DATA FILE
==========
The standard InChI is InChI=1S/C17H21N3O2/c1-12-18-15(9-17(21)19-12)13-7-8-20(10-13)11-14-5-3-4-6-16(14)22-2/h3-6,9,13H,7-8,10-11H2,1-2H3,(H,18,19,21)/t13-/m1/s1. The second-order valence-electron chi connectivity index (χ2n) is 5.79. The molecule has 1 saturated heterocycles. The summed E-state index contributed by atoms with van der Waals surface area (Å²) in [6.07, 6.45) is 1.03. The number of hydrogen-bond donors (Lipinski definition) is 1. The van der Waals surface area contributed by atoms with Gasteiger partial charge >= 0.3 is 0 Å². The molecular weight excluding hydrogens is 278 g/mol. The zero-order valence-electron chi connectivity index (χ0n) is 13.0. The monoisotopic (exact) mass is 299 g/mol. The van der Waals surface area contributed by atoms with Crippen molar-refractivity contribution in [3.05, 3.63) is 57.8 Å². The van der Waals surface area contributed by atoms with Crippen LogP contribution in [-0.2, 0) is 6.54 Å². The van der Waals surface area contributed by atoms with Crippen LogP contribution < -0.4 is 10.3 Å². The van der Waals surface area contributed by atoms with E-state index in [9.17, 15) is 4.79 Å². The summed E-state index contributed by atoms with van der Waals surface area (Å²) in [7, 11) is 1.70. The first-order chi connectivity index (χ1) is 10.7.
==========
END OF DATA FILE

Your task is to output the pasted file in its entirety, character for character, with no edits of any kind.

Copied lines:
The standard InChI is InChI=1S/C17H21N3O2/c1-12-18-15(9-17(21)19-12)13-7-8-20(10-13)11-14-5-3-4-6-16(14)22-2/h3-6,9,13H,7-8,10-11H2,1-2H3,(H,18,19,21)/t13-/m1/s1. The second-order valence-electron chi connectivity index (χ2n) is 5.79. The molecule has 1 saturated heterocycles. The summed E-state index contributed by atoms with van der Waals surface area (Å²) in [6.07, 6.45) is 1.03. The number of hydrogen-bond donors (Lipinski definition) is 1. The van der Waals surface area contributed by atoms with Gasteiger partial charge >= 0.3 is 0 Å². The molecular weight excluding hydrogens is 278 g/mol. The zero-order valence-electron chi connectivity index (χ0n) is 13.0. The monoisotopic (exact) mass is 299 g/mol. The van der Waals surface area contributed by atoms with Crippen molar-refractivity contribution in [3.05, 3.63) is 57.8 Å². The van der Waals surface area contributed by atoms with Crippen LogP contribution in [-0.2, 0) is 6.54 Å². The van der Waals surface area contributed by atoms with Crippen LogP contribution < -0.4 is 10.3 Å². The van der Waals surface area contributed by atoms with E-state index in [9.17, 15) is 4.79 Å². The summed E-state index contributed by atoms with van der Waals surface area (Å²) in [7, 11) is 1.70. The first-order chi connectivity index (χ1) is 10.7.